Much has been made of the supposed decline of short fiction in recent years. But Peter Chilson’s intelligent, gripping, and emotionally complex new book, Disturbance-Loving Species, winner of the prestigious Katharine Bakeless Nason Prize for fiction, defies that doomsday thinking.The one novella and four short stories that make up this collection throb with the life of Africa, from a market “like a great pond-based ecosystem, billowing with hierarchies of species and teeming with predators and parasites, opportunists and victims” to a taxi ride in which “the driver sped across a crowded city, slowing for no person, no camel or donkey, no pothole . . . flashes of faces, bits of clothing, lives and personalities hanging in flickers of light from passing cars.”
Such descriptions are often flat-out terrific. But Chilson recognizes that the best place-based writing is focused on people and their stories. Those in Disturbance-Loving Species are told from the point of view of both Americans and Africans, both here in the United States and in Africa. The Americans often burn with anger at the injustice they see and their inability to help, despite their best intentions. The Africans do not have the luxury of feeling this anger. They live in a world governed by fear and resignation. Signs of colonialism remain everywhere, from the omnipresent French language to a French hospital run “out of the grace of colonial guilt.” Most chillingly, these signs are seen in how the natives use the brutal tactics of their former repressors in order to repress their own people.
Themes rise up, disappear, and then reappear again like hot West African winds: cultural dissonance; the power—and concomitant danger—of language; the shockingly similar ways people everywhere grapple with feelings of anxiety, dislocation, and their own human frailty. The title story “Disturbance-Loving Species” provides the collection’s overarching theme in referencing those plants, like lupines, that somehow take root in the most disturbed conditions, that “live where other plants cannot, breathing nutrients into torn-up soil so that others might grow.”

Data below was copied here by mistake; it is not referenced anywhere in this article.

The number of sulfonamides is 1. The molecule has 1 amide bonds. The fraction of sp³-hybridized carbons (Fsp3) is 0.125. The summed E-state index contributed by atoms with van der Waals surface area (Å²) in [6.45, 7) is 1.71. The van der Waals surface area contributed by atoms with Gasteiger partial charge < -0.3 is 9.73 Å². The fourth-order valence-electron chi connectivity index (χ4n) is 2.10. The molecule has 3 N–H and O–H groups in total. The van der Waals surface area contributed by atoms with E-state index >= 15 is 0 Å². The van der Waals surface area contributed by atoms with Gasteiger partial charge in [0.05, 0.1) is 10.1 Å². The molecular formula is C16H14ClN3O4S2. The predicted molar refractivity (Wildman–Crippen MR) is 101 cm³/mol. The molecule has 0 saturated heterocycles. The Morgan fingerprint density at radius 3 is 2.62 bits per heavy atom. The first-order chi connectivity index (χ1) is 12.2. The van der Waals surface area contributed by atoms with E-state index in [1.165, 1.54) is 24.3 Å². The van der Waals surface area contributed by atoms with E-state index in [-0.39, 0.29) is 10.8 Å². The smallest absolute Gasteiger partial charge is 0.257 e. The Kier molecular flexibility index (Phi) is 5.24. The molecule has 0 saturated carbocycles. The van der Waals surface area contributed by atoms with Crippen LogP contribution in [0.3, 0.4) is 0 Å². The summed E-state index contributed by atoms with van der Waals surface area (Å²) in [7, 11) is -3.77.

In “American Food,” a West African research professor finds that his taste for goat head troubles his American neighbors, particularly when he cooks it in his backyard. “Freelancing” follows two aging journalists, a quiet newspaperman who hates “human conflict, the stories of wars, massacres, and coups d’état” and an obnoxious but talented Scots photographer who finds such material “sexy.” “Toumani Ogun” features a brutal mercenary who has relocated to Oregon only to find himself stalked by an American who personally witnessed his crimes in Africa.
The centerpiece of the collection is the novella Tea with Soldiers, which explores the friendship between Salif and Carter, two teachers at the Lycée Centrale in the capital of Niamey in Niger. When Salif is detained by the military regime, Carter attempts to find him, and the story unfolds in alternating sections between the increasingly frantic search and flashbacks that show the deepening connection between the two men.
“How do you explain Africa?” Carter wonders. He’s unable to formulate an easy answer to his own question. Neither can any of his African friends offer one. There are no clear-cut heroes here, no clear-cut villains. Traditional lines of morality blend and blur, like the dust and heat that throughout these stories form a haze over the African countryside, both oppressive and beautiful.
– Jeff Fearnside, Visiting Assistant Professor in Creative Writing, Western Kentucky University